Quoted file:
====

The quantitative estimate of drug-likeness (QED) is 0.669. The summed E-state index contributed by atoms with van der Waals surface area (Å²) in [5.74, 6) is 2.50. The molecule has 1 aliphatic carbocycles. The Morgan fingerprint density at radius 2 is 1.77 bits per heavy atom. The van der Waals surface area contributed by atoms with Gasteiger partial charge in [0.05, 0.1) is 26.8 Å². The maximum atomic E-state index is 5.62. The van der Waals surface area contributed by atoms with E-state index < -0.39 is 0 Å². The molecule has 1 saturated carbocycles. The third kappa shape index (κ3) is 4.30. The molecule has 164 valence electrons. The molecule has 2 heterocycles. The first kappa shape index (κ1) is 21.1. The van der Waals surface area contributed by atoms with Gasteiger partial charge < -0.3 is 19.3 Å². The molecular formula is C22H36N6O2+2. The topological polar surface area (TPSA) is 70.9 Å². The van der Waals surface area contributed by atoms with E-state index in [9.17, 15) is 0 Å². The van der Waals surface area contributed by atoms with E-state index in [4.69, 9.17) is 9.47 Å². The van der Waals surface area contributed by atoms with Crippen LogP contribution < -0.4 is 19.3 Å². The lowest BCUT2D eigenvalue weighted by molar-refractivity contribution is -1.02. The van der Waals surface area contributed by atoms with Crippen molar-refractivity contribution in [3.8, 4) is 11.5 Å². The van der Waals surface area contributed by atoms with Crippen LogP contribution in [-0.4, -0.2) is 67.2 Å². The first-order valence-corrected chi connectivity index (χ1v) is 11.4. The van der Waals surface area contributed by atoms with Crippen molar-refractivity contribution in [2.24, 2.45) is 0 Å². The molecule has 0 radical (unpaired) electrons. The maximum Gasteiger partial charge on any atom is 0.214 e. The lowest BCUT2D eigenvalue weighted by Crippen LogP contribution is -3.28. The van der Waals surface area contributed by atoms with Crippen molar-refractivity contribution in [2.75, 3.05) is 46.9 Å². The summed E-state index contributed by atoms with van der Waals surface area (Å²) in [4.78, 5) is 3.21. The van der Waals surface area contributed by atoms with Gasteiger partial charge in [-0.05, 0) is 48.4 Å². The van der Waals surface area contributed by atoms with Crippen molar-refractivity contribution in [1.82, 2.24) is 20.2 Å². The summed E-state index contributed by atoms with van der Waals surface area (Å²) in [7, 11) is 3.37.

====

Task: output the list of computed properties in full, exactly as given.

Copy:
The quantitative estimate of drug-likeness (QED) is 0.669. The summed E-state index contributed by atoms with van der Waals surface area (Å²) in [5.74, 6) is 2.50. The molecule has 1 aliphatic carbocycles. The Morgan fingerprint density at radius 2 is 1.77 bits per heavy atom. The van der Waals surface area contributed by atoms with Gasteiger partial charge in [0.05, 0.1) is 26.8 Å². The maximum atomic E-state index is 5.62. The van der Waals surface area contributed by atoms with E-state index < -0.39 is 0 Å². The molecule has 1 saturated carbocycles. The third kappa shape index (κ3) is 4.30. The molecule has 164 valence electrons. The molecule has 2 heterocycles. The first kappa shape index (κ1) is 21.1. The van der Waals surface area contributed by atoms with Gasteiger partial charge < -0.3 is 19.3 Å². The molecular formula is C22H36N6O2+2. The topological polar surface area (TPSA) is 70.9 Å². The van der Waals surface area contributed by atoms with E-state index in [9.17, 15) is 0 Å². The van der Waals surface area contributed by atoms with E-state index in [4.69, 9.17) is 9.47 Å². The van der Waals surface area contributed by atoms with Crippen LogP contribution < -0.4 is 19.3 Å². The lowest BCUT2D eigenvalue weighted by molar-refractivity contribution is -1.02. The van der Waals surface area contributed by atoms with Crippen molar-refractivity contribution in [3.8, 4) is 11.5 Å². The van der Waals surface area contributed by atoms with Crippen LogP contribution in [-0.4, -0.2) is 67.2 Å². The first-order valence-corrected chi connectivity index (χ1v) is 11.4. The van der Waals surface area contributed by atoms with Crippen molar-refractivity contribution in [2.24, 2.45) is 0 Å². The molecule has 0 radical (unpaired) electrons. The maximum Gasteiger partial charge on any atom is 0.214 e. The lowest BCUT2D eigenvalue weighted by Crippen LogP contribution is -3.28. The van der Waals surface area contributed by atoms with Crippen molar-refractivity contribution in [2.75, 3.05) is 46.9 Å². The summed E-state index contributed by atoms with van der Waals surface area (Å²) in [4.78, 5) is 3.21. The van der Waals surface area contributed by atoms with Gasteiger partial charge in [-0.05, 0) is 48.4 Å². The van der Waals surface area contributed by atoms with Crippen molar-refractivity contribution in [1.82, 2.24) is 20.2 Å². The summed E-state index contributed by atoms with van der Waals surface area (Å²) in [7, 11) is 3.37.